In Richard Rose's 1985 book he presents how he was once asked by a religion editor of a newspaper to explain his spiritual system in 25 words or less. Rose responded, "Forget it. It would take 2500 words just to get you confused, and then even more to try to approach the explanation of that confusion."
What you may not have noticed, is that if you count the words of Rose's reply, it is exactly 25 words. It seemed like Rose was not answering the reporter's question, when in fact he answered it exactly as asked. So all of us should wonder, how much of what we read, see, and perceive are we missing? How many answers have we received that we bypassed? Sometimes our lost set of keys is on the table right in front of us.
You may have been at this seeking for years. Perhaps you've immersed yourself in multiple practices and traditions, sat at the feet of a variety of teachers, spent thousands of hours on cushions, stayed in monasteries abroad, read more books than you can name. Assessed how you were doing at various points, felt some real change take place, watched yourself seem to backslide. Observed others at the same thing, one or more of whom might appear to have eventually awakened. Tried to avoid feeling envy, or plain bewilderment at your own inability to get beyond where you are. You may have given up more than once, but later felt yourself trying again, taking a fresh start.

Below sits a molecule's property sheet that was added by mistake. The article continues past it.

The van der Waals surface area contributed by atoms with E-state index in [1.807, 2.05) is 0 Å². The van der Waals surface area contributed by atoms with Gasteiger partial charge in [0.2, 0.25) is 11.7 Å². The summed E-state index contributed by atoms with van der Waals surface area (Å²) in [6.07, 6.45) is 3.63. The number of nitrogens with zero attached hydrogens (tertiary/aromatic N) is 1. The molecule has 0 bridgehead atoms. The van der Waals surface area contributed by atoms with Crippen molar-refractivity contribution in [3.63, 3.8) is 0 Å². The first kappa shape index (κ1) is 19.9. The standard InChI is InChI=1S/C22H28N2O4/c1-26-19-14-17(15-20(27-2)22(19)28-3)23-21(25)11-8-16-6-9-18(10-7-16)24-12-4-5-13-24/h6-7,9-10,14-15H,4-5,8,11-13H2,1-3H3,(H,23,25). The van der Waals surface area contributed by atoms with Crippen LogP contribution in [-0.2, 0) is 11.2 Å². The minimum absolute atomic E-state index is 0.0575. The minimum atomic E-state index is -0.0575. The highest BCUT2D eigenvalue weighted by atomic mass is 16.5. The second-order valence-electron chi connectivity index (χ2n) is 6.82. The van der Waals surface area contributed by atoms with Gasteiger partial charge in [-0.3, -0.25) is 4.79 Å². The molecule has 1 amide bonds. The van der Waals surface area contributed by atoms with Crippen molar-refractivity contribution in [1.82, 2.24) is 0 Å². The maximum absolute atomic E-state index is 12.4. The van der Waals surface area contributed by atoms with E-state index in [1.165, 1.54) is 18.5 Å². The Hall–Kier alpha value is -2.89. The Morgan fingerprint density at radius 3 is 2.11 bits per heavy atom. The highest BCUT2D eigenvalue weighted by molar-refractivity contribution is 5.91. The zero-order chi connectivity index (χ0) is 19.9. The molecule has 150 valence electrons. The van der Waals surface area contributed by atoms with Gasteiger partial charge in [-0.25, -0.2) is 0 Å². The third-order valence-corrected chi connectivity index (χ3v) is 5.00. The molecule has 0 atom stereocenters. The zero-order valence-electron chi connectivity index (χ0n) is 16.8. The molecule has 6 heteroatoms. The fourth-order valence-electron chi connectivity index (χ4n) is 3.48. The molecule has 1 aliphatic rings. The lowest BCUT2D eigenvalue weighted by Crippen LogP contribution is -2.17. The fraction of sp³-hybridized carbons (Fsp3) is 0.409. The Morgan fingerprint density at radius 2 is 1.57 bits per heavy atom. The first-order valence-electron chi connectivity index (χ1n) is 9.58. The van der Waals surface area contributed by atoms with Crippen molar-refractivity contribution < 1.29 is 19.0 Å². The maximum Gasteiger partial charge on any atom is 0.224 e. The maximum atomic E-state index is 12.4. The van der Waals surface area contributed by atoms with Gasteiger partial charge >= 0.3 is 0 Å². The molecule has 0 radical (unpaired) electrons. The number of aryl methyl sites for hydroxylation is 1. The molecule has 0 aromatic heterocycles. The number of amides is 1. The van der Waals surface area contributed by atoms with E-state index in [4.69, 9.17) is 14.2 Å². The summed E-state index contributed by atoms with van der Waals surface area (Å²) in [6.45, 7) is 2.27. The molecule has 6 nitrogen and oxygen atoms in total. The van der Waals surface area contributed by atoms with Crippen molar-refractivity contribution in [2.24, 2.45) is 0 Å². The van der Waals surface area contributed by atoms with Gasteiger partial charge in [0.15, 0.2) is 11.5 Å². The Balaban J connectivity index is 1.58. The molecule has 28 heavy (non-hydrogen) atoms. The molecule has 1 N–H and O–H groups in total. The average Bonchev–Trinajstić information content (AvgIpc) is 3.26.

Maybe you've taken it for granted, perhaps for a long time, that your deepest longing is to wake up. Almost as if it doesn't even bear asking the question.
Or maybe this whole thing is new to you.
It doesn't matter how much you "know" or how much you feel you have to learn. Wherever you are, whatever's happened so far in your life as a seeker, ask, now: What do I want?
Not that wanting is automatically getting. But if you hope to get anywhere, knowing what you (really) want is the place to start. If you spend your whole life telling yourself you want one thing when what you actually wish for is something else, you're living in an unidentified misalignment that will keep you stalled forever. You're not aligned with reality - which is the very condition of the long-for state.
The end and the means are the same. Forget other things, but never forget that.
The answer to the question may have changed over time. It may change again. It's worth asking every so often. Not so much because you'll necessarily get a definitive answer. It isn't even that the answer itself is the big thing. It's the willingness to put the question to yourself that can open a door.
Right Where It Belongs
"If there is a Domain where enduring Joy can be found and a kind of Knowledge which solves all problems that here distress the soul of man, then what is of greater importance than that men should find the Way to reach this Domain?"
~ Franklin Merrell-Wolff,